Executive Briefings

Proposed Changes to Shipping Act Would Boost Protection for Shippers, Proponent Claims

Federal Maritime Commission Chairman Richard A. Lidinsky Jr. has suggested changes in the Shipping Act to allow the agency to resolve disputes between ocean carriers and shippers. Lidinsky and Commissioner Rebecca F. Dye met with the House Transportation Subcommittee on Coast Guard and Maritime Transportation for a progress report on Dye's fact-finding mission into equipment and vessel capacity shortages that have impaired U.S. exports.

Lidinsky admitted that the law does not give the FMC the authority to order more ships into U.S. trades to alleviate capacity shortages. Instead he proposed additional authority that would give the FMC the authority to mediate service contract disputes through the Office of Consumer Affairs. He said contract disputes typically go to court, but FMC mediation would be a quicker way to resolve problems.

The FMC also will create a model service contract to incorporate best practices, such as protecting shippers from unjustified carrier surcharges, Lidinsky said.

The FMC also is establishing working groups to work on specific issues, Dye said. One will look into phantom bookings by shippers and carriers' practice of rolling cargo or canceling bookings. A second group composed of ocean and rail carriers, software providers and shippers will work on ways to position containers for agriculture exports, focusing on the Pacific Northwest and Upper Midwest.

The FMC is also part of a U.S. Department of Agriculture pilot project that will create a central registry of empty containers that agriculture shippers can use to locate equipment.

Lidinsky said he would present his proposed Shipping Act changes to the committee within a month.

Source:  JOC Sailings

Federal Maritime Commission Chairman Richard A. Lidinsky Jr. has suggested changes in the Shipping Act to allow the agency to resolve disputes between ocean carriers and shippers. Lidinsky and Commissioner Rebecca F. Dye met with the House Transportation Subcommittee on Coast Guard and Maritime Transportation for a progress report on Dye's fact-finding mission into equipment and vessel capacity shortages that have impaired U.S. exports.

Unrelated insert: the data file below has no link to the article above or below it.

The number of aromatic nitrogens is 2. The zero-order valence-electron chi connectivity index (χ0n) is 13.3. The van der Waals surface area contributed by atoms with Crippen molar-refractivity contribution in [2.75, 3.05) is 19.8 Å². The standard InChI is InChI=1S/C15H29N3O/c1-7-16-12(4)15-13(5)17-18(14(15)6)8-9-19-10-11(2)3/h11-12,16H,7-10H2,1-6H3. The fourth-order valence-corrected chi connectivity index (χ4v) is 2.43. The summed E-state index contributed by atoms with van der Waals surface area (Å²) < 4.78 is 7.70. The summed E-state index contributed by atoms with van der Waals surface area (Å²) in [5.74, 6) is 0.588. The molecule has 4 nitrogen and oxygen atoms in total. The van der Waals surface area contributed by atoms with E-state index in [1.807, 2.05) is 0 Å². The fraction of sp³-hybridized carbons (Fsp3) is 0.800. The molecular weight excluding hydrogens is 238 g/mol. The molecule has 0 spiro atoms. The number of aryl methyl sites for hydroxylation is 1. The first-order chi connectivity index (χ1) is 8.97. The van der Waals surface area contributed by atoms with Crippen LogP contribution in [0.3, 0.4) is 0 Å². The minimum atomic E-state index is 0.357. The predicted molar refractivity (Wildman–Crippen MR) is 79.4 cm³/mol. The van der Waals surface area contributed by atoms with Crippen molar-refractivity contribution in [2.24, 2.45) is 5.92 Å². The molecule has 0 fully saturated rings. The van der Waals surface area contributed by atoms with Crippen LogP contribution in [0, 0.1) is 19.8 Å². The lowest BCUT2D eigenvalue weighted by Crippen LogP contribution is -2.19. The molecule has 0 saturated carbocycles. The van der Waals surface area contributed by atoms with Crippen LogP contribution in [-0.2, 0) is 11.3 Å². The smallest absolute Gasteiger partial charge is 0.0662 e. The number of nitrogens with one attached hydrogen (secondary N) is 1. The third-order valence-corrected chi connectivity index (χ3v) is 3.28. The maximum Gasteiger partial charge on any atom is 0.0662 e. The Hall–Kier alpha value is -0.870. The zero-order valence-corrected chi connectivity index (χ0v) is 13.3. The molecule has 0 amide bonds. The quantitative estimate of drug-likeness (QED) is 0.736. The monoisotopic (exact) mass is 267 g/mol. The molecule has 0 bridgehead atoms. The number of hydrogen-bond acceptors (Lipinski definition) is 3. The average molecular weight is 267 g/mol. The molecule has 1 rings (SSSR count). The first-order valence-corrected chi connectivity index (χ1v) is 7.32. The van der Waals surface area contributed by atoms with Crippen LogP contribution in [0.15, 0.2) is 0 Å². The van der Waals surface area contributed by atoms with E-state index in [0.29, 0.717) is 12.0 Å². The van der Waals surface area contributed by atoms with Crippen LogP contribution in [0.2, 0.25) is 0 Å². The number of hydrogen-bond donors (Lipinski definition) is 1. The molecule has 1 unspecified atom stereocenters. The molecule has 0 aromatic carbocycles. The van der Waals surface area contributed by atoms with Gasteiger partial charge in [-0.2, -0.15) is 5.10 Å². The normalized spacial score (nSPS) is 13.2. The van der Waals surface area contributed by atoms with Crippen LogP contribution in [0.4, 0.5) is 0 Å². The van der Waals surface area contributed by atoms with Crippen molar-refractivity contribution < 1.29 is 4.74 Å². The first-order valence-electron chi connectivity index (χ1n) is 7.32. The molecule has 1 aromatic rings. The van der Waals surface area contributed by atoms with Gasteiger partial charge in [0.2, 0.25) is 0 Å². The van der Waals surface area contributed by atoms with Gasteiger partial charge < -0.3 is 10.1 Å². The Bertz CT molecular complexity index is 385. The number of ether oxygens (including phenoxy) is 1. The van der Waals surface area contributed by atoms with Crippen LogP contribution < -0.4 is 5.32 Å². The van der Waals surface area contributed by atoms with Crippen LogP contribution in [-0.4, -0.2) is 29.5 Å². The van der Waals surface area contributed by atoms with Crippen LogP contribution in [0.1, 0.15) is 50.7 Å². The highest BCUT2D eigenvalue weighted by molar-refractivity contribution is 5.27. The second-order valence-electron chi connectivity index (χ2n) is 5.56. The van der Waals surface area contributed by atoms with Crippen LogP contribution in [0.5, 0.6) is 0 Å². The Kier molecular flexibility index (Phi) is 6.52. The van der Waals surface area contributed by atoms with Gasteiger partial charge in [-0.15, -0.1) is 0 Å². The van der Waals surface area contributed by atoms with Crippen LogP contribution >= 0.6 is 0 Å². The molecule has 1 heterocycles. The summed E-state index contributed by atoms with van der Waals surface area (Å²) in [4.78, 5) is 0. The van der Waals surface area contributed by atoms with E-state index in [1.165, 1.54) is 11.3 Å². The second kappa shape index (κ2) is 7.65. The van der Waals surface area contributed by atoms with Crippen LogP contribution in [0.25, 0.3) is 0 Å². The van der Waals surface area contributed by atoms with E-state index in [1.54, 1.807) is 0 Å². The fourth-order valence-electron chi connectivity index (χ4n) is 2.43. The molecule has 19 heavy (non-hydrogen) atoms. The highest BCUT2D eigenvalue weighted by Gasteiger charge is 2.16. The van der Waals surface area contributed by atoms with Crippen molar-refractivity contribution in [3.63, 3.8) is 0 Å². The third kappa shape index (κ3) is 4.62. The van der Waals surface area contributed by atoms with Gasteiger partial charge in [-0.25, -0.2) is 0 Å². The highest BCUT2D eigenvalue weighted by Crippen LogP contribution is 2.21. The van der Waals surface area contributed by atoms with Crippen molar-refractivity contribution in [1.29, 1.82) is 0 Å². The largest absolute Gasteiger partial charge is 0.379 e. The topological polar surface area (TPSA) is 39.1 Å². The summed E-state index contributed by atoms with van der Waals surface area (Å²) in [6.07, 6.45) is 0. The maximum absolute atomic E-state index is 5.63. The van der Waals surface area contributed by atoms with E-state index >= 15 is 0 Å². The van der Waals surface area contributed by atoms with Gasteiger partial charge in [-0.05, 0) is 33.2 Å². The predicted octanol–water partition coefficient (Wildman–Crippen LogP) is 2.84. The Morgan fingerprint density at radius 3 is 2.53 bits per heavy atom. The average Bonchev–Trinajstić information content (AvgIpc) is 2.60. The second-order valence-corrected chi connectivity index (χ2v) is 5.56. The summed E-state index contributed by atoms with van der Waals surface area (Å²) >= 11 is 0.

Lidinsky admitted that the law does not give the FMC the authority to order more ships into U.S. trades to alleviate capacity shortages. Instead he proposed additional authority that would give the FMC the authority to mediate service contract disputes through the Office of Consumer Affairs. He said contract disputes typically go to court, but FMC mediation would be a quicker way to resolve problems.

The FMC also will create a model service contract to incorporate best practices, such as protecting shippers from unjustified carrier surcharges, Lidinsky said.

The FMC also is establishing working groups to work on specific issues, Dye said. One will look into phantom bookings by shippers and carriers' practice of rolling cargo or canceling bookings. A second group composed of ocean and rail carriers, software providers and shippers will work on ways to position containers for agriculture exports, focusing on the Pacific Northwest and Upper Midwest.

The FMC is also part of a U.S. Department of Agriculture pilot project that will create a central registry of empty containers that agriculture shippers can use to locate equipment.

Lidinsky said he would present his proposed Shipping Act changes to the committee within a month.

Source:  JOC Sailings